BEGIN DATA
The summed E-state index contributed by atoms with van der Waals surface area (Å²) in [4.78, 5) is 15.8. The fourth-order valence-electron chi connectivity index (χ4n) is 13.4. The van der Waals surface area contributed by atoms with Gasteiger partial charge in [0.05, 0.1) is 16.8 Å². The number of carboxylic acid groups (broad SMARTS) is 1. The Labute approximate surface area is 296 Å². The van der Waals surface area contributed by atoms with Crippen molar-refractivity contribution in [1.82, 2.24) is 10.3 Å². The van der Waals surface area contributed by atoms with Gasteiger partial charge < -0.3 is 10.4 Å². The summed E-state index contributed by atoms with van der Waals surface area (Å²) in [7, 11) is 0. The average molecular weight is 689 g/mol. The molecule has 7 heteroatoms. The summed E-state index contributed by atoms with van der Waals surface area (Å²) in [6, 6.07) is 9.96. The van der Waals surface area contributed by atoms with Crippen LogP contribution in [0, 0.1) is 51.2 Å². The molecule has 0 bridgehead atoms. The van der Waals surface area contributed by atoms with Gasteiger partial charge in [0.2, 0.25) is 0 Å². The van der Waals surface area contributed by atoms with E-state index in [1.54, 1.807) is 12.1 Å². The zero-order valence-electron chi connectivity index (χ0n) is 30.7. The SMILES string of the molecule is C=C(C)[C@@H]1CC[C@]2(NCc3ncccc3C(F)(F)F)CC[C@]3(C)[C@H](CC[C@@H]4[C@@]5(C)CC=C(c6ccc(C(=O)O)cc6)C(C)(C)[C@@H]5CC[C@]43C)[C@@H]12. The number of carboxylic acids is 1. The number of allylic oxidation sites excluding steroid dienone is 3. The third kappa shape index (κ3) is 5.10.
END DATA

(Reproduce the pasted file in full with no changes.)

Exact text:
The summed E-state index contributed by atoms with van der Waals surface area (Å²) in [4.78, 5) is 15.8. The fourth-order valence-electron chi connectivity index (χ4n) is 13.4. The van der Waals surface area contributed by atoms with Gasteiger partial charge in [0.05, 0.1) is 16.8 Å². The number of carboxylic acid groups (broad SMARTS) is 1. The Labute approximate surface area is 296 Å². The van der Waals surface area contributed by atoms with Crippen molar-refractivity contribution in [1.82, 2.24) is 10.3 Å². The van der Waals surface area contributed by atoms with Gasteiger partial charge < -0.3 is 10.4 Å². The summed E-state index contributed by atoms with van der Waals surface area (Å²) in [7, 11) is 0. The average molecular weight is 689 g/mol. The molecule has 7 heteroatoms. The summed E-state index contributed by atoms with van der Waals surface area (Å²) in [6, 6.07) is 9.96. The van der Waals surface area contributed by atoms with Crippen LogP contribution in [0, 0.1) is 51.2 Å². The molecule has 0 bridgehead atoms. The van der Waals surface area contributed by atoms with Gasteiger partial charge in [0.2, 0.25) is 0 Å². The van der Waals surface area contributed by atoms with E-state index in [1.54, 1.807) is 12.1 Å². The zero-order valence-electron chi connectivity index (χ0n) is 30.7. The SMILES string of the molecule is C=C(C)[C@@H]1CC[C@]2(NCc3ncccc3C(F)(F)F)CC[C@]3(C)[C@H](CC[C@@H]4[C@@]5(C)CC=C(c6ccc(C(=O)O)cc6)C(C)(C)[C@@H]5CC[C@]43C)[C@@H]12. The number of carboxylic acids is 1. The number of allylic oxidation sites excluding steroid dienone is 3. The third kappa shape index (κ3) is 5.10.